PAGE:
Yes, we played more with diffraction gratings, and we saw great patterns by just using one white light source (see above for three enthusiastic students' pictures of the diffraction). We also played with an electric rotator and strobe light bought long before I ever taught at this school. It's fun to play with persistence of vision. And we did clean up the mess of the back of my room.
But, more importantly, we talked about academic honesty and standards-based grading. Academic honesty is becoming an issue at our school. Students are driven to do well, feel pressure to do well, and will often do almost anything to get a good grade. But, my students said, with my grading system, the focus was on understanding and not doing. I then asked them for help about how I should tweak the grading scale for AP Physics 1 next year, and, with their help, we came up with this outline:
There are four levels, and a student progresses through the levels sequentially.
Level 1: Earned if a student was in class and did the labs and participated in some way in going over the problems
Level 2: Earned by getting a "Quick Quiz" 100% correct. I'll write many versions over the summer. They're designed to be feedback, to see if a student understands the major ideas of the standard.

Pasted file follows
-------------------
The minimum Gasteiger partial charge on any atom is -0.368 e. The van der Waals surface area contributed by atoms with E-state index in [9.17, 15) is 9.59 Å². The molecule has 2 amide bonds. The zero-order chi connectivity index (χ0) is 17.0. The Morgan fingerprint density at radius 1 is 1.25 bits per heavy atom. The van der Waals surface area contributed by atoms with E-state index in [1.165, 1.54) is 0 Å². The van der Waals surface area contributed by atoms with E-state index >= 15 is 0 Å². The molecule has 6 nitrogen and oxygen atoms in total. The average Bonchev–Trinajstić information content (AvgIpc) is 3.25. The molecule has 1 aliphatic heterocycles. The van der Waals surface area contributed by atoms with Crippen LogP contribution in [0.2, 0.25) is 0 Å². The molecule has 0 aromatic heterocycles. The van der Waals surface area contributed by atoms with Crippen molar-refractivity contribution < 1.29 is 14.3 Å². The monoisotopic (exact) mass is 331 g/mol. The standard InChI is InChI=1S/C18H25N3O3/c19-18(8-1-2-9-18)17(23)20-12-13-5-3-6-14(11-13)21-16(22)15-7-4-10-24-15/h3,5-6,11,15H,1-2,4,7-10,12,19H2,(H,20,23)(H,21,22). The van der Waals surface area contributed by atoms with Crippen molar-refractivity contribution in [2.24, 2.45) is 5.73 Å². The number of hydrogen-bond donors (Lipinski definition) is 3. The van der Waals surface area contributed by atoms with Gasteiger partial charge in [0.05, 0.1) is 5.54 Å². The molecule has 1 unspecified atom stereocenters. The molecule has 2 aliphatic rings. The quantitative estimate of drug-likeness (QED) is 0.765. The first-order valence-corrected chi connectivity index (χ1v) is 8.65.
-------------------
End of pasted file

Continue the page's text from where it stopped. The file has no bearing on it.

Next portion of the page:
Level 3: Earned by doing well on a problem in the wild. I will no longer tell them a reassessment is "for this standard." The students must find a problem in the wild, on a longer assessment, and use that standard correctly, along with other ideas.
Level 4: Earned by showing mastery, either through particularly elegant solutions, using the idea over time, or solving difficult problems. This level is the least fleshed out at this point.
I also imagine you can't pass the class without earning at least level 1 on each standard and can't get above a D+ without earning at least level 2 on each standard. At least that's where I am now. Of course, any and all feedback is welcomed for this idea, which I remember seeing in some form on Matt Owen's blog.